When You Reach Me is a well-crafted mystery of scientific proportions. It starts out rather ordinary, with Miranda helping her mother practice for an appearance on the $20,000 Pyramid with Dick Clark, an iconic 1970’s TV game show.
Miranda is a pretty ordinary New York city middle school kid. Every day she walks home from school past a gang of bullies and a crazy homeless man who sleeps under a mailbox. Then she uses her “latch key” to let herself into the empty apartment.
She lives with her single mom in the same building as her former best friend since forever, a boy named Sam. For some reason Miranda can’t figure out, Sam stopped talking to her the day he got punched by one of the bullies. But that’s not the biggest mystery.
The biggest mystery is a series of strange notes Miranda keeps finding that foretell the future. They turn up in the strangest places, and at first she tries to convince herself that they weren’t meant for her. But soon they get too personalized to ignore.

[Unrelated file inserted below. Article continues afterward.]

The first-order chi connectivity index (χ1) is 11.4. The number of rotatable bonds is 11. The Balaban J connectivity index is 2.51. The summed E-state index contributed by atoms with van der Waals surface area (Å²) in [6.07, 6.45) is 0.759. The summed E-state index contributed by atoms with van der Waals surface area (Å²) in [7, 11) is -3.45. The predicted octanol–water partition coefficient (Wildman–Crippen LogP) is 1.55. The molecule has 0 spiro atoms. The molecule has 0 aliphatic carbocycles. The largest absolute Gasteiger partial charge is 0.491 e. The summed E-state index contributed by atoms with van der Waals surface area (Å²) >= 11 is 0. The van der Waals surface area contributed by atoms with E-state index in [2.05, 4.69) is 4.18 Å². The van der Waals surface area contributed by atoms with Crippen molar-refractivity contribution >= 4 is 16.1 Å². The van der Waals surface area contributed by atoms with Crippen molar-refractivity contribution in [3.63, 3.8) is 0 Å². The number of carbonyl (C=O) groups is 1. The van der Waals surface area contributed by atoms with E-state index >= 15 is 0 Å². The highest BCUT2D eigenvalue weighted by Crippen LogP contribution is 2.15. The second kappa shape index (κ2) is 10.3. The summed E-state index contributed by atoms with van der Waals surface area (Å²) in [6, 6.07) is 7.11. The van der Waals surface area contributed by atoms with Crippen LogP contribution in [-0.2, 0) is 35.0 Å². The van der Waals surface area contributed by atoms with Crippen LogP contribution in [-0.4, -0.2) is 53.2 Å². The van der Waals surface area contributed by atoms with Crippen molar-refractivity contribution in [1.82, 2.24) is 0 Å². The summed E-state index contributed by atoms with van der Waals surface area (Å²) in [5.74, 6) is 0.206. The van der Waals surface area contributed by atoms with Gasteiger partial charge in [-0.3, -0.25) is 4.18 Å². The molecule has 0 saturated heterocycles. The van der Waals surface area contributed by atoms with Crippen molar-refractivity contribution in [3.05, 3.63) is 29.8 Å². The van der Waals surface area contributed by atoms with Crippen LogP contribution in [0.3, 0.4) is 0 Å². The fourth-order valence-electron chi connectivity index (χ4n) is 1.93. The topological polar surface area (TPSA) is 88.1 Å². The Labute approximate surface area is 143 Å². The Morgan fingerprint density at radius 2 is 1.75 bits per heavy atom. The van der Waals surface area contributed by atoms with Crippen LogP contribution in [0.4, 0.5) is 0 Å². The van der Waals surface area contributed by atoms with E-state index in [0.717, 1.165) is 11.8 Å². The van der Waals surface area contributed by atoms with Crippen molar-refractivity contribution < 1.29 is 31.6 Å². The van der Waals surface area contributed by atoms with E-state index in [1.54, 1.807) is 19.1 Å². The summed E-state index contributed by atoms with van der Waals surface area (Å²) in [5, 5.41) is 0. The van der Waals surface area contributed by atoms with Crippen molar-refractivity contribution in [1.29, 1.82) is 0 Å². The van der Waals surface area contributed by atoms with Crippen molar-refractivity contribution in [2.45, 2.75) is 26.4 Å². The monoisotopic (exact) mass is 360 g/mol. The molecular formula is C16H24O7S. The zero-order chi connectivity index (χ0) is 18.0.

Miranda reads and rereads Madeline L’Engle’s A Wrinkle in Time (a wonderful book, by the way) over and over and over again. She carries it with her everywhere and thinks of it as her own private book.
When she finds out that a girl she dislikes with a passion, and the guy who punched Sam, also like her special book, she’s baffled. How could these two horrible people love her book? And how could Marcus be such a stupid bully and so smart at the same time?
Everything comes together in the end in a very satisfying if surprising way.
When You Reach Me is recommended for kids ages 9 – 12. This kid might even read it again, now that I know what clues to look for.